Oklahoma Governor Kevin Stitt announced that the two new gaming compacts with the Otoe-Missouria Tribe and the Comanche Nation have been deemed approved by the US Department of the Interior (DOI), hailing the negotiation efforts that secured a more level playing field and modernized gaming market in the state.
“I am extremely pleased to learn that these new compacts have been deemed approved by the federal government…With these new gaming compacts, Oklahoma is ushering in a new era of prosperity, opportunity, and partnership for the state and the Tribes.”St.Gov. Kevin Stitt
While hailing the “deemed approved” new compacts from one side, Governor Stitt is still heavily involved in lawsuits with other tribes, on the other, arguing about the automatic renewal of their state compacts, and the reality is that the action from the DOI, or more like the inaction, will cause more controversy than bring clarity into the complicated situation in the state. DOI had until June 8 to approve, reject or let the two compacts come into effect without taking action, and it elected for the latter.
Higher Taxes for the State
According to the terms of the new compacts, the Otoe-Missouria and the Comanche Nation, will be authorized to provide sports betting and sports contests, including esports, offer banked card and table games, and most importantly, build up to three new casinos each. The new land-based gaming facilities can also be located in close proximity to the metropolitan areas.
The state will receive a higher percent from the gambling revenues of the tribal operations compared to the terms of the compacts with the other tribes, an issue that caused a significant rift among them, forcing the suspension of the two tribes from the Oklahoma Indian Gaming Association. The two tribes defended their stance, claiming that their deals were a product of good-faith negotiations compliant with federal and state law.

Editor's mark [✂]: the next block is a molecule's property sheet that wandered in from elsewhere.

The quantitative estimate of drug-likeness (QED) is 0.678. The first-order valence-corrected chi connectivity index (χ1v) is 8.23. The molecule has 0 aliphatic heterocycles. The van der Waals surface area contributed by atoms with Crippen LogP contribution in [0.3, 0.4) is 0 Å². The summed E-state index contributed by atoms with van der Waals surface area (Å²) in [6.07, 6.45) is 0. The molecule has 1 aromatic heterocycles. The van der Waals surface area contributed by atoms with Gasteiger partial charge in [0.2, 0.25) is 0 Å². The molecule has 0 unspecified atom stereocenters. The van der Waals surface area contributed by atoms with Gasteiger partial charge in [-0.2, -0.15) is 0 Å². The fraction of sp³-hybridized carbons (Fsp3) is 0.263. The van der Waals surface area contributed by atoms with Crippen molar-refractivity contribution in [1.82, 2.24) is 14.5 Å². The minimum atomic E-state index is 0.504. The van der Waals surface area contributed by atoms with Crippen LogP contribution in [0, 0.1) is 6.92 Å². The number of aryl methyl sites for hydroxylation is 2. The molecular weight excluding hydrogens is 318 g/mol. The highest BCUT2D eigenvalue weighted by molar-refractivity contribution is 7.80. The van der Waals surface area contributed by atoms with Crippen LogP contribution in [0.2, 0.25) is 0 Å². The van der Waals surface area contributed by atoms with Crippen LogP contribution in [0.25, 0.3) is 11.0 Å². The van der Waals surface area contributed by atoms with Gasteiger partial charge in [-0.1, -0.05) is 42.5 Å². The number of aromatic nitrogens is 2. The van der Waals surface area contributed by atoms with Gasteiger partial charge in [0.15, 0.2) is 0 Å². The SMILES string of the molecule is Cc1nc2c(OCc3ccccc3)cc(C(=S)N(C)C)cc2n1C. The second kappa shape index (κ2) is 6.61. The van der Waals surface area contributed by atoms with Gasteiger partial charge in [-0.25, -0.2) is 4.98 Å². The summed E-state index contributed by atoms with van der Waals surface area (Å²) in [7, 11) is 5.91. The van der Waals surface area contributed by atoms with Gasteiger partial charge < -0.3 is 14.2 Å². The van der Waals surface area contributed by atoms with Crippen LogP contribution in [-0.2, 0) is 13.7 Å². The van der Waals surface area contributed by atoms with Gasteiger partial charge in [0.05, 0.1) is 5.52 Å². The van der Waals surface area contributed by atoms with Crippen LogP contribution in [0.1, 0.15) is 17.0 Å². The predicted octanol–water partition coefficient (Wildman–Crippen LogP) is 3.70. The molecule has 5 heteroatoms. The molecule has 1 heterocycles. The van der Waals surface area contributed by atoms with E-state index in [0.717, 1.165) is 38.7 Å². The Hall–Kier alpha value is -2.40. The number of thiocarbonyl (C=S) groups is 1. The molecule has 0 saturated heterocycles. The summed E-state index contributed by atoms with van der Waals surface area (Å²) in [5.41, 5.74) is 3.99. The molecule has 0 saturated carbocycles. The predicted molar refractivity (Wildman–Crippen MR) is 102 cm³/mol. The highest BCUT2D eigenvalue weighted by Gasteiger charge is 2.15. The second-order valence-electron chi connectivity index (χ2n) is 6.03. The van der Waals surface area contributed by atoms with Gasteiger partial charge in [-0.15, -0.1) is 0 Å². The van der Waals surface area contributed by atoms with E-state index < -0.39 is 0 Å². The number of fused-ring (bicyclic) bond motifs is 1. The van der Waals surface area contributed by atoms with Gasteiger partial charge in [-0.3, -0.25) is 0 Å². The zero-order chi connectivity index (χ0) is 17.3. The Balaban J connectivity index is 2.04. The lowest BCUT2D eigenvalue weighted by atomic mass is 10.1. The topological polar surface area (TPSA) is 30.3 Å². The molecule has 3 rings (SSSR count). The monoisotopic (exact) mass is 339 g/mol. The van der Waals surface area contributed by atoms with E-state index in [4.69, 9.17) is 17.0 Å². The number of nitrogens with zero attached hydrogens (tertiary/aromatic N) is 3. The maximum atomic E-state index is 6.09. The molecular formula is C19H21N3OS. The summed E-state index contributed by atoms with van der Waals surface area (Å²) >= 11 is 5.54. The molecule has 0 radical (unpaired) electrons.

DOI Inaction Adds to the Complicated Situation
The act from DOI to let the compacts come into effect without taking action was slammed by the state’s Attorney General Mike Hunter, who had issued and opinion prior to the period for consideration by DOI, stating that the compacts should be rejected as the provisions for sports betting violate state law.
Calling out the thoughtlessness and irresponsible inaction of the federal officials, Oklahoma AG pointed out that no tribe can start operating under the terms of these compacts before the Oklahoma Supreme Court ruling is issued.
Leaders from state legislature asked the Supreme Court last week to clarify whether there was an overstepping of authority by the state governor when he negotiated the terms of the new gaming compacts, and specifically to allow them to offer sports betting.